Category Archives: politics

Sticking to my knitting (opinions)

As Facebook gently reminded me —
2017-fb-little-while
my professional media have been stale. It was less a writer’s block than a blind alley. Perhaps others will find my thinking instructive.
Like everybody, I have opinions about the world, and in these contentious times, it’s very tempting to share them. Everyone else is, and I talk prettier than many. Why not join the fray? Ooh, ooh, you’re discussing politics, or climate change, or guns? I can do that too!
I drafted three different posts on things political. One even got into my WordPress dashboard, until I deleted it.
Truth is, I just don’t want to be a public intellectual.
It feels irresponsible to say this. In the face of the great activists of the past, and today’s popular writers who still manage worthy columns (or at least snarky tweets) – and often get slagged by some fans for voicing opinions they don’t like – it seems weak to say, nah, I’m out.
I’m out. While it might feel good to get something off my chest, people aren’t waiting around to hear what I have to say about today’s crisis. Or, if people are, they don’t just want it once. If I start down that road, I have to stick with it, have to make it a bigger part of my life and thought.
Perhaps this would be virtuous, but it wouldn’t be singular. Many good people already discuss the state of the world, plainly and well, after actually investigating it and reporting on it. If I want to change the world in favor of my political beliefs, I’m better off writing checks.
Or, writing novels.
Not that I’m going to be ripping tales from today’s headlines. That’s not my thing. More to the point, the political power of good fiction is often indirect. Fiction can say complicated things to culture, often better than it says simple ones. There are political ideas in my novel The Demon in Business Class, but they’re neither immediate nor partisan.
The “messy ground where the worldly meets the divine,” as my back-cover text promises, is a place in the mind. My characters in their big world might inform your opinions about tomorrow’s crisis, whatever it is, but only by example and analogy.
That’s my contribution. We’ll see if it’s enough, over time.

A Republican Hamlet

Blame the English teachers at those fine expensive schools, trying desperately to engage their bored charges with a play about reckless youth. If only the chattering classes had been taught how to read Hamlet properly, they might have better understood this year’s presidential primaries.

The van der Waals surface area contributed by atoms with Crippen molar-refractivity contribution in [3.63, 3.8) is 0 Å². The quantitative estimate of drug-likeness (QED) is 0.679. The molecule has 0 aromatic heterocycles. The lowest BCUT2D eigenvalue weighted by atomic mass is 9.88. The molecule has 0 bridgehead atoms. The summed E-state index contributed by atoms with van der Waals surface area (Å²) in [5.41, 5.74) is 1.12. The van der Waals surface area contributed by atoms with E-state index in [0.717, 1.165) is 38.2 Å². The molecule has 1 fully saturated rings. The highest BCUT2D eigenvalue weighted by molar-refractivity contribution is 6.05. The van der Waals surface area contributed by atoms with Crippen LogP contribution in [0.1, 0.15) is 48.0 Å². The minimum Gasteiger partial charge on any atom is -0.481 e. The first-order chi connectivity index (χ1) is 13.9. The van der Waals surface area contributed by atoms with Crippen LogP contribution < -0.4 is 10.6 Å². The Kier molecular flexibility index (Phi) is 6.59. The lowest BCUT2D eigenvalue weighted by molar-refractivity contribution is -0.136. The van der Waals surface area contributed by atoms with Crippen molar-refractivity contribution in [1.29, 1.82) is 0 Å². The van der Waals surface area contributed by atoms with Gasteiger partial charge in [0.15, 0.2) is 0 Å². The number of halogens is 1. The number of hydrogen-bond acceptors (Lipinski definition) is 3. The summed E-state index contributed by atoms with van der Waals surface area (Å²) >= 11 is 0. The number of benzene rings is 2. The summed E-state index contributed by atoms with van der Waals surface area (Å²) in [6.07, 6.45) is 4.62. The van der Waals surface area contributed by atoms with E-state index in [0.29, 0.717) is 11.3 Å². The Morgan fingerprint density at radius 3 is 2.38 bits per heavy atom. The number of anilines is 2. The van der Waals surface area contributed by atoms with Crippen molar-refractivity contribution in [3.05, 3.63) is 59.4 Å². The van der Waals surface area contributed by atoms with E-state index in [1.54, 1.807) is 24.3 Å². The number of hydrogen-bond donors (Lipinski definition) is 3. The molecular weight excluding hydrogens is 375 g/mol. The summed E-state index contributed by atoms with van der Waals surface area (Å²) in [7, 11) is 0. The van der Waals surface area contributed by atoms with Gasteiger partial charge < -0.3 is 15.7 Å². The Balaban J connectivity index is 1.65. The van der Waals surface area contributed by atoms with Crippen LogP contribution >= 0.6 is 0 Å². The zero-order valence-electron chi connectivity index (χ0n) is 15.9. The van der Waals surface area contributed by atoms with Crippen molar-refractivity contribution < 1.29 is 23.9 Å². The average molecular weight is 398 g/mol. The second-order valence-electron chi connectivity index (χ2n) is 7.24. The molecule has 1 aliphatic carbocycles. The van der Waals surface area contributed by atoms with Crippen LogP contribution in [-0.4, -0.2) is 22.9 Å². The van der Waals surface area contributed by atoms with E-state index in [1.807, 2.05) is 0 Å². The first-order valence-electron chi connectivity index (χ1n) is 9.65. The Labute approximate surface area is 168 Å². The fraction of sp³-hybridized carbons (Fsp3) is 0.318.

Let’s do a Republican Hamlet. Best thing is, you don’t have to change a single line. Continue reading

The power of story (2016 Iowa Caucus)

I have wagered with my wife that the 2016 US major-party presidential nominees will be Trump and Clinton. I don’t regret my choices after the Iowa Caucus. I understand the power of story.
On the Democratic side, one story seems better — a dark horse, vastly more leftist than anything we’ve seen in decades, going from obscurity to near-parity despite the machinations of party bosses. But Sanders is white, old, and male, and he’s been an obscure senator since before his most ardent fans were sperm. So far the main “machinations” are the Democrats choosing crappy viewing times for debates. Sanders didn’t win on good turf for him, and certainly didn’t trounce. As a tale of a man having a long-awaited moment, he’s heartwarming; but in this race he is an Obama sequel, and at that he is weak.
Clinton started as a sure thing, a near-coronation, just like last time. Clinton got in a fight for her life, just like last time — and narrowly won on bad turf for her. Now, a loss in New Hampshire will only keep the audience more engaged. Sanders failed to get a come-from-behind victory; Clinton is living a come-from-behind life.
For the Republicans, the best story is not when a man works incredibly hard convincing his own most supportive base to give him a squeaker of a win. Cruz has the kind of petty early victory racked up by the loser in a romantic comedy. No one wants that guy to win.
For Rubio, being the newest bottle of old wine is not a story at all. He’s won nothing yet, since the other establishment candidates not only haven’t dropped out, but are now turning their fire on him. So what is Rubio’s story? Alas, it’s Night of the Living Dead, where a man survives zombies inside and out, but dies anyway when he is mistaken for one. (Hey, at least he’s not Jeb Bush, the Chad Vader of 2016).
Which leaves us with a wealthy powerful man committed to protecting his country, who survives his first comeuppance, bloodied but unbowed, keeping the faith that his put-upon supporters always had despite the mockery of the elites, until he wins the naysayers over. That’s a black hole of narrative gravity, the ultimate Frank Capra film: It’s A Wonderful Life To Be Donald Trump.
You can’t fight the power of story. I will win that $1 and put it toward a new novel.